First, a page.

When the Peonies bloomed like giant red and white carnations, and I was allowed to go barefoot for the first time in that the almost-summer time, and the old World War One American Legion vets put their local post caps on when they went to the hardware store, I knew it was a special day called Decoration Day. It is called Memorial Day, mostly, today. Yet since its origins many would have called it Decoration Day. The reason? Quite simple. It was a day to remember those who had fallen in our nation’s wars going all the way back to the broken-hearted years following the American Civil War by decorating their graves. I am sure my days in rural, agrarian Louisiana were not that different from the days of a boy in rural, agrarian Indiana or rural California. It was just the way things were in America in those days. On Decoration Day we would all go to decorate the graves of those uncles and grandfathers and fathers and cousins and neighbors who had died during the conflict of World War I or World War II or Korea. So we would go out to the Palmetto Cemetery in Walker (which used to be called Milton Oldfield) and decorate those graves, or we would go to the National Cemetery in Baton Rouge (which would’ve been pretty much an all-day affair plus having to catch a ride so we only went there every other year or so) where my uncle Woodrow’s body lay. Uncle Woodrow Milton was killed while serving in the Navy during World War II. I will always remember my Aunt Eva and her sister, my Aunt Georgia, talking about the day they stood there at the exact spot where we would be standing on Decoration Day, but back in 1942. “I can still see poor Mama sobbing,” Aunt Georgia would whisper to herself as her memories caused her to lift her shiny black purse up, snap it open, and pull out an embroidered handkerchief. She would dab her eyes. Aunt Eva wouldn’t talk. She just looked down at the gravestone of her little brother. I looked at them. Then they would begin “decorating.” In some ways in my mind, I am still standing there, not saying a word lest I desecrate the moment.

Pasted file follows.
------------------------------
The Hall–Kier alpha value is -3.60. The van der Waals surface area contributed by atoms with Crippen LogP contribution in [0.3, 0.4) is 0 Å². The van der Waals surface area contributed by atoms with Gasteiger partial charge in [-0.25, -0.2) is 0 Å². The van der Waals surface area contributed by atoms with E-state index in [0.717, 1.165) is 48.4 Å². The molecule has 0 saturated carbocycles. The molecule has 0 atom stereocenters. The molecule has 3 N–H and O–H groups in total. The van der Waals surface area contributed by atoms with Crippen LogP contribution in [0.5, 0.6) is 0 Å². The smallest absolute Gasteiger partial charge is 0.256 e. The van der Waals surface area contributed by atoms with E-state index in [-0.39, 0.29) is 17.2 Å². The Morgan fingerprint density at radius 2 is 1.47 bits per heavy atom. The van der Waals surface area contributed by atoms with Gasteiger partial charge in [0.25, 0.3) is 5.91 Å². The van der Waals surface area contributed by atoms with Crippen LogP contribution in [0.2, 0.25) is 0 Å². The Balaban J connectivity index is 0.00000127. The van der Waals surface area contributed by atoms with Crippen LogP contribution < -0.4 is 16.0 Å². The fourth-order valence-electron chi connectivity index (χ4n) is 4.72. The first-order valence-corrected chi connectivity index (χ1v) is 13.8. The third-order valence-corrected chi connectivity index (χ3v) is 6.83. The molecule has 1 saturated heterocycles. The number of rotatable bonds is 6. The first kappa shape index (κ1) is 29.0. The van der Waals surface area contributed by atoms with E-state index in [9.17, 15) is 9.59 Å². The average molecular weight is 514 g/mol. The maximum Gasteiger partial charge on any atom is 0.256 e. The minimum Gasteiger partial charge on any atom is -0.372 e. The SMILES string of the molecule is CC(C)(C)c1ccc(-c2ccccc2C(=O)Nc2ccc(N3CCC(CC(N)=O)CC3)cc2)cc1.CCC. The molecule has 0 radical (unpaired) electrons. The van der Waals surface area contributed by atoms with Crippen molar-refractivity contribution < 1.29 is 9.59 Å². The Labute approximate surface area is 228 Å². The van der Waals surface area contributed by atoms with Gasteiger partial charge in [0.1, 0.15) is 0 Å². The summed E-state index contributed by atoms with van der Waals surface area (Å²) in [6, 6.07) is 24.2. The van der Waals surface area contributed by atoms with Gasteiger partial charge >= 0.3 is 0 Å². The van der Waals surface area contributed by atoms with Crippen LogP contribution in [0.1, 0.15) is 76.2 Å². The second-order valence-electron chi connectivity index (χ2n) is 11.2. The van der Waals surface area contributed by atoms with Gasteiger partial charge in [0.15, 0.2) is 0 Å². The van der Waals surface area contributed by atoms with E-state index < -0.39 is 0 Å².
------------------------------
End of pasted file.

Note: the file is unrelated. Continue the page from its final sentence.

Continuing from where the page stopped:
We would always go to the grave of my father. My father did not die directly as a result of a war. But he served in World War II. Jessie Ellis Milton, a graduate of the New London Officer’s Academy, commanded a Merchant Marine ship that carried troops during the war. His war was fought in the frigid and dangerous waters of the North Atlantic where German U-Boats went in deadly schools under the white-capped waves by Greenland and on into his destination of Liverpool. One of those U-Boats aimed and hit my father’s ship off of the coast of Africa. The ship was crippled and one life was lost. He recovered in Cape Town. The DOD sent me his files recently. He sailed again after recovery, as my aunts wrote the War Department for information. Copies of their letters are part the file. The sea-going services were his life. He was discharged as an officer from the Coast Guard after the War. My father died of complications from alcoholism which were part of the complications of his soul which were part of the complications of the seagoing life which were part of the complications of the war. He received the same “decorating” as his brother and my other Uncle (who had served in WWI) and all the others. Whether they died in the service or after, it didn’t matter. They had served. And so we decorated my father’s grave.